NACS Wants Bubba to Eat His Veggies
Groups team up to increase sales of fresh fruits, vegetables at convenience stores
ALEXANDRIA, Va. -- The National Association of Convenience Stores (NACS) and the United Fresh Produce Association (UFPA) have announced a new partnership to significantly increase the sales of fresh produce in convenience stores.
As the leading associations representing produce suppliers and their convenience store customers, NACS and UFPA have formed the partnership to identify best practices that can be shared across the industry to assist c-store operators in developing their own fresh produce supply chains and in-store management.
With more than 151,000 locations across the country, convenience stores are increasingly seen as a convenient destination for consumers to buy fruit and vegetables. In 2013, produce sales at c-stores were up 16.7%, more than doubling the overall 7.3% growth rate of produce in the United States.
"The business opportunities for convenience stores that manage fresh produce well are vast, for direct sales as well as enhancing the image of stores as a provider of fresh and healthy food options. Fresh-cut fruit and vegetables, ready-to-eat meals and snack products and even whole commodities can deliver attractive margins and new customer segments to retailers," said Tom Stenzel, UFPA president and CEO.
"Consumers are increasingly seeking grab-and-go, convenient options for their produce needs. Convenience stores present a tremendously underdeveloped source of produce sales in communities," said NACS president and CEO Henry Armour. "We are excited to work with United Fresh to give retailers the tools to affordably acquire merchandise and sell produce in their communities as part of our broader nutrition initiative."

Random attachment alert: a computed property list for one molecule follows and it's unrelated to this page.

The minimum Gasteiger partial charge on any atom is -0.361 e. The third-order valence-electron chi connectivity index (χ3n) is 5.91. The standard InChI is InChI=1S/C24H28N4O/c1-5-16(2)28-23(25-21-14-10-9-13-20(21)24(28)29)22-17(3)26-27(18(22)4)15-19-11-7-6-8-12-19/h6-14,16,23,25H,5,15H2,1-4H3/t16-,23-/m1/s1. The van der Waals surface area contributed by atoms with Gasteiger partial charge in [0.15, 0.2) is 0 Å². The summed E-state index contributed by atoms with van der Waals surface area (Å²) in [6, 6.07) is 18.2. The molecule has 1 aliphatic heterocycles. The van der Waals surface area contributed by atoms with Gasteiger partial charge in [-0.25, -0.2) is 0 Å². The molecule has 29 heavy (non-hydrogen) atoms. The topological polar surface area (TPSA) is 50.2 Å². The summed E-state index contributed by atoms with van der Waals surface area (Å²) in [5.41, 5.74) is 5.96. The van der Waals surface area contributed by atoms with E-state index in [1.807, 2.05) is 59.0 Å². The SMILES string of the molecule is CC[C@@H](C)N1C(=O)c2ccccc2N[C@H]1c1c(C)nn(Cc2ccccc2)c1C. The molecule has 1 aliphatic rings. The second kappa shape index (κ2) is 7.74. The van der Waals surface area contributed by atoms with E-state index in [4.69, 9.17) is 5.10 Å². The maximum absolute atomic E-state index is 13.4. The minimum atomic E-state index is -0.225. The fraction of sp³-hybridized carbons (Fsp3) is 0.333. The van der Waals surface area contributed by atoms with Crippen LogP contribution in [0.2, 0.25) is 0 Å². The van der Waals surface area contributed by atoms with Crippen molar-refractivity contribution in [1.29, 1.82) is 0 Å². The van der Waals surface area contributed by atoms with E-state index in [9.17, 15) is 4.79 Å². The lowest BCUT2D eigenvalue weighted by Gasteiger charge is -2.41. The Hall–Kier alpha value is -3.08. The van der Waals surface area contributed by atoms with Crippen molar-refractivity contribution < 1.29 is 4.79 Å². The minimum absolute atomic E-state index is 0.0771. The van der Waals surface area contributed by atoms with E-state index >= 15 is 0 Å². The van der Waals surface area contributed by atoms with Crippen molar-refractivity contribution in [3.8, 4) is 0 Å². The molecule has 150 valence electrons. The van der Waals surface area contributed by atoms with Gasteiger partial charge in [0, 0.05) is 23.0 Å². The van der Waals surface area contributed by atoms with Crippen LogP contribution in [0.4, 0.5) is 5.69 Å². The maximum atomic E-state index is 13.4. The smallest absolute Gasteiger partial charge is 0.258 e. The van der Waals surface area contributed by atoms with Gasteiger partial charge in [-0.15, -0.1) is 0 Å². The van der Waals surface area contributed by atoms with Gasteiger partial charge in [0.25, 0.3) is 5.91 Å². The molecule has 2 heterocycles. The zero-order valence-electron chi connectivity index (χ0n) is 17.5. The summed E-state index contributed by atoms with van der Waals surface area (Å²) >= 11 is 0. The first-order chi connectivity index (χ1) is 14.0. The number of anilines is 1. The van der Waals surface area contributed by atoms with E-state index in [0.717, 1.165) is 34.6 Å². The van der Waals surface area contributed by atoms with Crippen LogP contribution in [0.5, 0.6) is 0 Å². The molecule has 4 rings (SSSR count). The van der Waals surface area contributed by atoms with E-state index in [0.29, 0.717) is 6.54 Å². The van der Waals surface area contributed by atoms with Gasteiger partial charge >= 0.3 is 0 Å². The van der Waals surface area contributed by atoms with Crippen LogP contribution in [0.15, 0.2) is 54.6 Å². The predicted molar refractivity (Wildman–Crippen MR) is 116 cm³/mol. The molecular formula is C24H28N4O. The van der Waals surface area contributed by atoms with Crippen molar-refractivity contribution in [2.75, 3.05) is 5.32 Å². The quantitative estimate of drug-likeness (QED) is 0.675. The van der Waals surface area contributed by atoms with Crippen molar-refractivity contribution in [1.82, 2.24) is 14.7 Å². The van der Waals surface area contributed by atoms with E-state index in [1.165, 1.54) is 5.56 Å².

A new task force of members of both groups met during the United Fresh 2014 convention in Chicago last week. It reviewed current challenges in supply-chain management, in-store handling and merchandising and other barriers to produce success for convenience retailers. The task force also began identifying best practices in meeting each of these challenges, learning from those retailers and produce suppliers who are finding the greatest success today.
The associations plan to develop tools and services to share best practices and successes with their broader memberships.
Convenience store sales of produce reached $328 million in 2013, and the groups believe that sales can increase dramatically over the next five years from this task force's efforts.
NACS has 2,100 retail and 1,600 supplier member companies.
UFPA serves companies at the forefront of the global fresh and fresh-cut produce industry, including growers, shippers, fresh-cut processors, wholesalers, distributors, retailers, foodservice operators, industry suppliers and allied associations.